Welcome to Grantland Recommends, in which Grantland staff members share some of their favorite discoveries and obsessions of the month, whether new, old, or new again. This month we’re loving spy novels, nautical novels, high fantasy, and mannequins.
Juliet Litman: I’ve recently been wondering what it was like to hear The War of the Worlds radio broadcast back in 1938. The story goes that listeners across the country believed Earth was actually being invaded. The amount of hysteria that ensued is disputed, but the singularity of the radio event is not. In our culture-saturated world, it’s difficult to imagine a piece of entertainment that would provoke the same response. Even movies shrouded in secrecy before their release, like Cloverfield or the upcoming Tomorrowland film, are quickly demythologized. Not only do we face an overwhelming volume of entertainment on demand in 2014, but it all comes with ancillary material. You can almost always gather more information about who you’re watching or listening to in a matter of minutes. Can any of us fathom what it’d be like to encounter a story that can’t be explained or illuminated by a secondary source? I think the closest we can come right now is listening to the new podcast from WBEZ Chicago and the folks behind “This American Life,” Serial.
Serial is a weekly production that tells one true crime story over the course of a season (number of episodes unknown to me, and I don’t really need to know). It’s hosted by “This American Life” regular Sarah Koenig. She’s investigating the story of a murder in Maryland from 1999. A high school girl was found dead in January of that year, and her boyfriend at the time was convicted of the crime. He has been incarcerated since then, though he maintains his innocence. As Koenig explains in Episode 1, there are 22 minutes from the afternoon of the killing that remain up for debate, and she’s tracking down every lead to determine if the man who was convicted actually did it. There have been only two episodes so far (it’s definitely not too late to jump in!), and already my jaw has dropped a couple of times and I’ve talked to myself in my car about how unbelievable some of the details are.
The crux of the story and the conceit of the podcast are simple, which is part of the appeal. It’s easy to follow along as Koenig’s investigation takes turns that neither you nor she expects, which is really a testament to the Serial (and “This American Life”) team’s ability to craft a radio story. It’s as if they read In Cold Blood as a primer in narrative nonfiction, and then went on to mine all the good ideas from The Killing.
So far I’ve chosen not to Google the victim, her accused killer, or anyone else introduced in the story. Part of the idea here is that we are learning what happened very shortly after Koenig does, but I also suspect there would not be a glut of information — another particularly enjoyable aspect of this podcast experience. The crime itself occurred in 1999, before the Internet’s tentacles extended to the degree we’re familiar with. A cursory Google search mostly brings up stories about the podcast, not the crime itself. Ultimately, I’m choosing to trust the program and its producers. We just have to take on good faith that Koenig is presenting the story in a straightforward manner and accept her facts as truth. Trust has become a counterintuitive impulse when it comes to episodic entertainment, and choosing to do so is a worthy exercise in its own right. Listening to Serial is almost a relief because there’s not much discussion to have or questions to ask, except to wonder why this kind of podcast hasn’t come along sooner.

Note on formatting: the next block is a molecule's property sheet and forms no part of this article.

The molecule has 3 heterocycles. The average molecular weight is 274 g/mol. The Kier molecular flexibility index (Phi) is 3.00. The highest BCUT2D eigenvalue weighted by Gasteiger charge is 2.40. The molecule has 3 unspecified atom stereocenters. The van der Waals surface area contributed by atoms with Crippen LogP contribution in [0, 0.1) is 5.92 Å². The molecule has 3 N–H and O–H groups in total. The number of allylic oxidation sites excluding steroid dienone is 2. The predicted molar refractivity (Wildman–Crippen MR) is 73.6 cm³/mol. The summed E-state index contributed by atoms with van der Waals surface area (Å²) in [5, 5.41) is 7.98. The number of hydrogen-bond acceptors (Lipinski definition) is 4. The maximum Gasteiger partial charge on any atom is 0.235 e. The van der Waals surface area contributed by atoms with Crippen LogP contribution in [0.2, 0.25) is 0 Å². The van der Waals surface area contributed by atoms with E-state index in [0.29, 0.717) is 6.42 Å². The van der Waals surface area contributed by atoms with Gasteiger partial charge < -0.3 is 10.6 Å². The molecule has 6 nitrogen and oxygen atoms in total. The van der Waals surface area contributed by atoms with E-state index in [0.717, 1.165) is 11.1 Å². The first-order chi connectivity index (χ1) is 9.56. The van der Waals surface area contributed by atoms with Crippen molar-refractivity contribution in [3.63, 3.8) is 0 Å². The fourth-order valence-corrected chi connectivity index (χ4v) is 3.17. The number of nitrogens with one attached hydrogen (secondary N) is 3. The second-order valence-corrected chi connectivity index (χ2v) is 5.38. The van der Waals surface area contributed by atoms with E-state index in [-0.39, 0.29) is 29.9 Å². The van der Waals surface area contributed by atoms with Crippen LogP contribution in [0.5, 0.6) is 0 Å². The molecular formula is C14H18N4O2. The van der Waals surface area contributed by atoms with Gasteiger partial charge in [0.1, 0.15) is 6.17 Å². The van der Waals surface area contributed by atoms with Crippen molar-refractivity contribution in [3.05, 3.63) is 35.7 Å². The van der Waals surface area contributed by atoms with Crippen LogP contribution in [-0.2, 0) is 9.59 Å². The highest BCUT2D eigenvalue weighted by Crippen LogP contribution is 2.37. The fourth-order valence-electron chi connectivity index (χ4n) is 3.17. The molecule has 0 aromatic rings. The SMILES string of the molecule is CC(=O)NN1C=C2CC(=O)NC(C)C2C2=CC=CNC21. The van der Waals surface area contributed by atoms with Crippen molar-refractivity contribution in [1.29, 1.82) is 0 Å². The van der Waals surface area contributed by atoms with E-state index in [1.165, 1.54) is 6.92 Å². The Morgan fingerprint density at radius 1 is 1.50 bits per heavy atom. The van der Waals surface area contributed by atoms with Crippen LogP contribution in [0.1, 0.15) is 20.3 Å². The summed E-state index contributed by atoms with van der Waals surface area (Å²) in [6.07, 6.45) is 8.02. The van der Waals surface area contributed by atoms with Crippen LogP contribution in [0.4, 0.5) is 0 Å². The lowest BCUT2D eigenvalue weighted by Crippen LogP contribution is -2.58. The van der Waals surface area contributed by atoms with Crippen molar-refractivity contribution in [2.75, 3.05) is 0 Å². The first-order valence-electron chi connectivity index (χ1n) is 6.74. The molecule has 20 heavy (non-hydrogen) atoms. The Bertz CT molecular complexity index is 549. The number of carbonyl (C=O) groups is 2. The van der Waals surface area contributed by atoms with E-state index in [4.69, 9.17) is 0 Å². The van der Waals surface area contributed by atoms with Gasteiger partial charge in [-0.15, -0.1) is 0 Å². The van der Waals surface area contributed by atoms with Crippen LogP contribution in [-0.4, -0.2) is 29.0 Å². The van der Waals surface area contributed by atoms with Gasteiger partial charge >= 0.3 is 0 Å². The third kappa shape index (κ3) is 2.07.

The next episode of Serial goes up live on Thursday. Check it out on iTunes.
Every Day Is for the Thief, by Teju Cole
John Lopez: Shamefully, it took the worst Ebola outbreak in the history of horrible Ebola outbreaks to force me to chip away at my ignorance about West Africa. First stop: Lagos, Nigeria, Africa’s largest city, by way of Teju Cole’s second book, Every Day Is for the Thief. This slim volume, an impressionistic account of Cole returning to Lagos after college in the U.S., almost comes across as a mournful Nigerian riff on Nabokov’s Speak, Memory, but that doesn’t do justice to Cole’s acuity for the particular sadnesses and beauties of modern Nigeria. Every page is filled with poetic insight as his light but penetrating prose bores down to the quintessence of the city and its myriad problems. Above all, the deceptively simple writing is just astonishingly good; Cole plumbs the depths of Lagos’s teeming humanity with almost casual profundity.
The Rich Gang Mixtape
Shea Serrano: The new Young Thug–Rich Homie Quan tape sounds like what it (probably) feels like to roll around in stardust if stardust were made of marshmallows, which it (probably) isn’t.
The new Young Thug–Rich Homie Quan tape sounds like if Young Thug and Rich Homie Quan had never heard real English before, like they only learned it by thumbing through a dictionary they found that had gotten very, very, very wet in the rain, and so instead of saying things like “together,” Young Thug says things like “tuh-goo-durth.”